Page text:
Journal of Medical Humanities

, Volume 31, Issue 2, pp 111-125

First online:

The Doubting Disease: Religious Scrupulosity and Obsessive-Compulsive Disorder in Historical Context

  • Paul CefaluAffiliated withDepartment of English, Lafayette College Email author 

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Psychologists and cultural historians typically have argued that early modern theologians such as Martin Luther, John Bunyan, and Ignatius Loyola exhibited behavior that the Diagnostic and Statistical Manual of Mental Disorders (DSM IV) classifies as a subtype of obsessive-compulsive disorder termed “religious scrupulosity.” This essay argues that, although early modern theologians do manifest scrupulosity, such religiosity was a culturally acceptable, even recommended component of spiritual progress, a necessary means of receiving an unmerited bestowal of God’s grace. The larger aim of the essay is to point out some of the limitations of current DSM criteria when attempting retrospectively to diagnose historical figures with mental pathology.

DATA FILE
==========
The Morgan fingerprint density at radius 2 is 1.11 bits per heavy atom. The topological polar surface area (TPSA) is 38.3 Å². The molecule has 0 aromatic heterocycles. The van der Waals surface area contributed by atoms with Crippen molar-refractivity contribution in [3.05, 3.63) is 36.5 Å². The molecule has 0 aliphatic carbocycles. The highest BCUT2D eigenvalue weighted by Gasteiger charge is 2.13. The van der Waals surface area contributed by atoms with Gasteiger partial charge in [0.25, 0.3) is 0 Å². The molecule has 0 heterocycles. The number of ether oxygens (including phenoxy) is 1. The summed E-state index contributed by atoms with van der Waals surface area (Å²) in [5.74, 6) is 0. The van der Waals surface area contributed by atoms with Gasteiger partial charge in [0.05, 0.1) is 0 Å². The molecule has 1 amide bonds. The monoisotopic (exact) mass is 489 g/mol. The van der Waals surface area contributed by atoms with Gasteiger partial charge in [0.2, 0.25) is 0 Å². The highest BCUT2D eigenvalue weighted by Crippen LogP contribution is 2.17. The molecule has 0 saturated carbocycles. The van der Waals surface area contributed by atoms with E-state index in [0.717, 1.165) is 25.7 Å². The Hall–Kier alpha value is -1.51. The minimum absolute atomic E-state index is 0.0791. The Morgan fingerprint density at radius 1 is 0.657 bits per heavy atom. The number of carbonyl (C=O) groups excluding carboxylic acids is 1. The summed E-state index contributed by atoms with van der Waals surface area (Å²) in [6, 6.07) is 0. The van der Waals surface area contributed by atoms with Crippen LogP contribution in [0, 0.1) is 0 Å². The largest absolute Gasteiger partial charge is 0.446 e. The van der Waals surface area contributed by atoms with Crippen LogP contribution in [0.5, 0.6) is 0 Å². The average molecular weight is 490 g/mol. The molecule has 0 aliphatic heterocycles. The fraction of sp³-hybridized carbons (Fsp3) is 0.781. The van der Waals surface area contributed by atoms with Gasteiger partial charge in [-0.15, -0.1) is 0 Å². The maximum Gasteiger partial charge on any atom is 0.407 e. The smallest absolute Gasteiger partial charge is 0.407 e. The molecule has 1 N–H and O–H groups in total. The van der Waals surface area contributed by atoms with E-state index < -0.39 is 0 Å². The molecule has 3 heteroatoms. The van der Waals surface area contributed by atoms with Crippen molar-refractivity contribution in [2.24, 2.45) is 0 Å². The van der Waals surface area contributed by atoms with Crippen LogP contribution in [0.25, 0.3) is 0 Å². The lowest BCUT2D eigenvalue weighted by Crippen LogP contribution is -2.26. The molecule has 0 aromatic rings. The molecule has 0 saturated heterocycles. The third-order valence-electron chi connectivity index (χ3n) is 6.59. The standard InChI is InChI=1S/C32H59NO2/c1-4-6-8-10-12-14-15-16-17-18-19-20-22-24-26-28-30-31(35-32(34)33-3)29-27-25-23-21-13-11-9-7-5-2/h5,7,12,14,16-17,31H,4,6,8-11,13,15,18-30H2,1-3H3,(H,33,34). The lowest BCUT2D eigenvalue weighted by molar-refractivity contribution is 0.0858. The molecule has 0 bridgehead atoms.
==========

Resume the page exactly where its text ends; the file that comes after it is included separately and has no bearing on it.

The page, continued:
Religious scrupulosity Obsessive-compulsive disorder Reformation theology John Bunyan Martin Luther